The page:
If you are thinking of coordinating an addiction intervention for a friend or loved one, chances are that you feel as though you have run out of all other options. You and other friends and family close to the person have probably gone through a lot emotionally in dealing with the person’s addiction and erratic behavior. There is no question that having a close friend or family member addicted to drugs or alcohol is incredibly difficult for everyone involved. Planning an intervention is something you might be doing as a final push to get the person to rehab. Before you do the intervention, it is important to plan it out and have an idea of how it is going to go down. Doing so will make sure that you have the best possible chance at getting the person to go to rehab.
When You Plan an Addiction Intervention, Ask Yourself Five Things
Whether you have a month to plan an addiction intervention or a day, you want to make sure you are prepared. Ask yourself the five “W”s:
Considered the five fundamental questions to solve any problem, they also work remarkably well for an addiction intervention.
- Who will attend? The people who are at your intervention should be only the people who truly care about the well being of the addict and want to see them get help. Anyone who wants to come just to watch the drama unfold shouldn’t be there. It is as simple as that. You want everyone there to be genuine in their intentions and to be there to help steer the conversation in the right direction.
- What is the intervention going to consist of? Once you have your group of people together, it is vital to come up with a plan. Know who is going to start the conversation, and who is going to play what role. Maybe you want to go around the room having each person say something, or maybe you just want one person to speak and the rest to be there for support. However you decide, make a plan and stick to it so that things are organized as can be on the day of the intervention.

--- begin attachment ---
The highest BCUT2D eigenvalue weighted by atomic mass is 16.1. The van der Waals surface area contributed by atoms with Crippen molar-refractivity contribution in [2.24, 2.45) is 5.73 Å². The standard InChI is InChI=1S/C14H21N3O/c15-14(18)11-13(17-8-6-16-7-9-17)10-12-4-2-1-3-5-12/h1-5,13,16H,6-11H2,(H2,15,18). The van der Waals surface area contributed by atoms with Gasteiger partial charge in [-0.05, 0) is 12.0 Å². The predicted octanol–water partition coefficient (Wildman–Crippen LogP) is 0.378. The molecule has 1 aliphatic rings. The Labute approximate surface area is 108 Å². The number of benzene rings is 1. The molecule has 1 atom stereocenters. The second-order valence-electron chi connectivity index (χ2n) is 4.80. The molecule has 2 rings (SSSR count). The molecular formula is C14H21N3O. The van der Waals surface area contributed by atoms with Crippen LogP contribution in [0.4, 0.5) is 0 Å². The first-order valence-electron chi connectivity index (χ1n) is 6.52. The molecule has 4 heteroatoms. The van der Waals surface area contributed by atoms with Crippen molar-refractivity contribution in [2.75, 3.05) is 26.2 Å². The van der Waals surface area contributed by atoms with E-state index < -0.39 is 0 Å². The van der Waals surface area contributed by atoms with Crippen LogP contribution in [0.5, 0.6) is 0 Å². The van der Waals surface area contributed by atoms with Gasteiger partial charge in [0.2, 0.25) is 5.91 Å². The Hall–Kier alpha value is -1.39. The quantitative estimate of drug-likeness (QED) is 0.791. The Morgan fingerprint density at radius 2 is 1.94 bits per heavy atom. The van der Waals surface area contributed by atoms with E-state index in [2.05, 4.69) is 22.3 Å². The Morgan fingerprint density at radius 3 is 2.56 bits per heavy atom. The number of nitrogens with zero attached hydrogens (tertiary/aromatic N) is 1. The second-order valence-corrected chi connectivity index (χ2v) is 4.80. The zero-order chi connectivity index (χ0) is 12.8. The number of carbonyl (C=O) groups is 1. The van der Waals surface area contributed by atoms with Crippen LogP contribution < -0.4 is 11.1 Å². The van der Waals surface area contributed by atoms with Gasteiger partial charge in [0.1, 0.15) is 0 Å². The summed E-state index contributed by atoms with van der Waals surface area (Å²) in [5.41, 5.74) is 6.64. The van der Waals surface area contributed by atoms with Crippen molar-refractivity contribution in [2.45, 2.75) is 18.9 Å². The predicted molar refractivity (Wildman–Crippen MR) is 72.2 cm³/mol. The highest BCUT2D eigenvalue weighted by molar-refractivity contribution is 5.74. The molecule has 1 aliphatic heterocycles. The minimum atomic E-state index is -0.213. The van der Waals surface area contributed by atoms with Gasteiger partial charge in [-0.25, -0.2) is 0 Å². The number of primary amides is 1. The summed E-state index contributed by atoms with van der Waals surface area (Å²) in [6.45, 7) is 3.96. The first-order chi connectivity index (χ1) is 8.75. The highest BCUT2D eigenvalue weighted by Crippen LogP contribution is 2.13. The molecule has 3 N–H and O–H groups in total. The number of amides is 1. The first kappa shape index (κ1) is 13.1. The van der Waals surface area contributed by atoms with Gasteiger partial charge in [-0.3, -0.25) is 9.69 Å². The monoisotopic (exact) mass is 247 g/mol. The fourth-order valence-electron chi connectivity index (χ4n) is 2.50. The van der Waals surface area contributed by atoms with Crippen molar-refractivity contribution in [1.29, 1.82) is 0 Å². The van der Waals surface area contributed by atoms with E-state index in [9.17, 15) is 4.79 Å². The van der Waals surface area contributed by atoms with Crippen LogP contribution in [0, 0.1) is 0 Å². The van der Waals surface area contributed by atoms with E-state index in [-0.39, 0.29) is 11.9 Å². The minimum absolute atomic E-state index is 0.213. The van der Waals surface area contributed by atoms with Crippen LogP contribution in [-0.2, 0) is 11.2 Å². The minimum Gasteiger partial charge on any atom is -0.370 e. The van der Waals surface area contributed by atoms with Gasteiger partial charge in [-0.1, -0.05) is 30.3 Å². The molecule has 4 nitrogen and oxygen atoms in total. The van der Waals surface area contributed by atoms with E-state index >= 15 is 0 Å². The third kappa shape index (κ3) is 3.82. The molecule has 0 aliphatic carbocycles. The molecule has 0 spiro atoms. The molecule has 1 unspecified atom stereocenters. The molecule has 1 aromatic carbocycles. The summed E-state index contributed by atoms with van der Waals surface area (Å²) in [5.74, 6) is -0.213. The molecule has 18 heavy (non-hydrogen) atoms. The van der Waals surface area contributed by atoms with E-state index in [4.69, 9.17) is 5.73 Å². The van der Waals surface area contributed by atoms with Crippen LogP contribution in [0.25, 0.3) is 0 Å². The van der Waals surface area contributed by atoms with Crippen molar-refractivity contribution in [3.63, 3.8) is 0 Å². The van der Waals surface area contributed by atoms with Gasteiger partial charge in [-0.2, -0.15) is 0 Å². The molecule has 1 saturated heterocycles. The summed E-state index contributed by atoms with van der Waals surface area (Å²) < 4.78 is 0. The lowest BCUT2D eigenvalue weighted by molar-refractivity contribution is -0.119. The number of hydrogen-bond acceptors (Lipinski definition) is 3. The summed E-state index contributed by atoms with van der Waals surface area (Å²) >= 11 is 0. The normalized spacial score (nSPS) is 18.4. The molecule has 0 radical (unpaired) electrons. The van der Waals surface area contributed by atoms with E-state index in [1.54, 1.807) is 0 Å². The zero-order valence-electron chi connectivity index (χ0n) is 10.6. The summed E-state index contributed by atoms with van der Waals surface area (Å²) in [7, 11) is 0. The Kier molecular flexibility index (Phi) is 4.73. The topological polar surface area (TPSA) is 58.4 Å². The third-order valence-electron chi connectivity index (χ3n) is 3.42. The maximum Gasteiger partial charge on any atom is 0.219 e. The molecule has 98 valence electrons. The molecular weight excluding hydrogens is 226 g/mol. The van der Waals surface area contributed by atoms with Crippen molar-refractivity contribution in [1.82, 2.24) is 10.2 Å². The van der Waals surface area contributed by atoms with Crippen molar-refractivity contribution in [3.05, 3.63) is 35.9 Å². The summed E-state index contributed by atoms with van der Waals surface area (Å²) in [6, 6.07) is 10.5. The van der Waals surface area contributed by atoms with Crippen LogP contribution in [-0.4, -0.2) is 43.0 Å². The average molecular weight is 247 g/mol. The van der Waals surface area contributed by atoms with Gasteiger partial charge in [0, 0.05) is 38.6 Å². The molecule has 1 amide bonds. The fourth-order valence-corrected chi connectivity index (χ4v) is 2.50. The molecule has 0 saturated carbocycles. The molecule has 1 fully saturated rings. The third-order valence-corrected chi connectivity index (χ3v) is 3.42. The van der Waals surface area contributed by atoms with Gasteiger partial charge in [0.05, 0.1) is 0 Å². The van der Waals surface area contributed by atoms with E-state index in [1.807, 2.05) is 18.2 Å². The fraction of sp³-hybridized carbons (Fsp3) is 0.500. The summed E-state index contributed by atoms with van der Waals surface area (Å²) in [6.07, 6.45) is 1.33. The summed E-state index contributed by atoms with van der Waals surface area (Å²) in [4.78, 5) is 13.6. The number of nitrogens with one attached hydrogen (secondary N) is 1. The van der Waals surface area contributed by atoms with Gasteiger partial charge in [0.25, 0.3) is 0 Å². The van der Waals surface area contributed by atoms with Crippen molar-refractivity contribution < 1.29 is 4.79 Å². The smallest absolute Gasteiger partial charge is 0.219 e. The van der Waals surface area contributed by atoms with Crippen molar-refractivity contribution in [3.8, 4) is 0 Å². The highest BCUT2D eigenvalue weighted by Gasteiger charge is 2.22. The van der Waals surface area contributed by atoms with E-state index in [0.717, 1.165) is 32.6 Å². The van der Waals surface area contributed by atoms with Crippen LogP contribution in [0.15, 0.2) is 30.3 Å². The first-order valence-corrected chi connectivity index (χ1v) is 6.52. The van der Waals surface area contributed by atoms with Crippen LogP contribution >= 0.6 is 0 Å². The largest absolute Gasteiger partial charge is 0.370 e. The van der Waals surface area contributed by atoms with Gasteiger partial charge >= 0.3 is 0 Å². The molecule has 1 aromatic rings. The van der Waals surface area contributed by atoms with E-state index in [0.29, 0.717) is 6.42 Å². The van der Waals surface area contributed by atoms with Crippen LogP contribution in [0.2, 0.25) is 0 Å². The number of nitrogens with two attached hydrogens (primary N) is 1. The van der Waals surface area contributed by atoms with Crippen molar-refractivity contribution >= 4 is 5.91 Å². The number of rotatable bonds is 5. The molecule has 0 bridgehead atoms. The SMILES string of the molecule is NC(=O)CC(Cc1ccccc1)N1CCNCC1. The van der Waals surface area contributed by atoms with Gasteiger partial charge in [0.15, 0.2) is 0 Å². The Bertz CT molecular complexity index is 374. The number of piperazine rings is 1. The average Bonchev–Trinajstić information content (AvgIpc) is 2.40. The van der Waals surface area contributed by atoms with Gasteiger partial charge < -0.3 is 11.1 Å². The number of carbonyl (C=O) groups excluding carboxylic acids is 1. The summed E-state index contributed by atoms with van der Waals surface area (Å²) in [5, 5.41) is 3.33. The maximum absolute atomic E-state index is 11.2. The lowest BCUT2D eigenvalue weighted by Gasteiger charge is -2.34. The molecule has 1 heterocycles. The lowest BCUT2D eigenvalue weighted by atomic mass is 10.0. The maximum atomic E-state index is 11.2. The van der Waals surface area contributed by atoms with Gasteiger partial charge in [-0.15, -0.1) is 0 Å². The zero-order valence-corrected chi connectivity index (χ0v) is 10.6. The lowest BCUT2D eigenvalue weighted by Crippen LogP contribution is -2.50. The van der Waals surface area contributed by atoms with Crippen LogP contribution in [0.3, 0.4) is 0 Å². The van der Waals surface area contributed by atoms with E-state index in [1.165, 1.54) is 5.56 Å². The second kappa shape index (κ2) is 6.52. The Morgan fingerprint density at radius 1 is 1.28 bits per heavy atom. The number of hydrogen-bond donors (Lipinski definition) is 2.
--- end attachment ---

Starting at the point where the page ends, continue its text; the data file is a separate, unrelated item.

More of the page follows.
- When will you hold the intervention? Ideally, you would like the addicted person to be as sober as possible so that they can comprehend what is happening and react accordingly. If they are high as a kite or drunk they are more likely to storm out or not take things seriously. As they say, timing is everything.
- Where will you have it? You want to make sure that you are in a space that is comfortable for everyone involved, including the addict. For example, if you bring them to your home, and you recently kicked them out, they may immediately see the addiction intervention as a threat and be on the defensive the minute they walk in. You want to avoid this so that they are as open as possible to getting help.
- Think about why you are having this intervention. Has the concern been building over a period of time, or did something catastrophic happen to bring the addiction to light? Maybe it is a combination of both. Either way, make sure that you are clear in explaining your reasons to the addict so that they don’t try to minimize the problem. Addiction is serious and treatment is a necessity.
Once you have planned out your addiction intervention, the final part is making sure you have a potential treatment plan in place in case the addict agrees to seek treatment. In this best-case-scenario, you want to seize the moment and make sure to get them into a good rehab as soon as they agree to it. The longer you wait, the more time the addict will have to go out and get high or drunk, which can lead to devastating consequences. The faster you act, the better the outcome will be!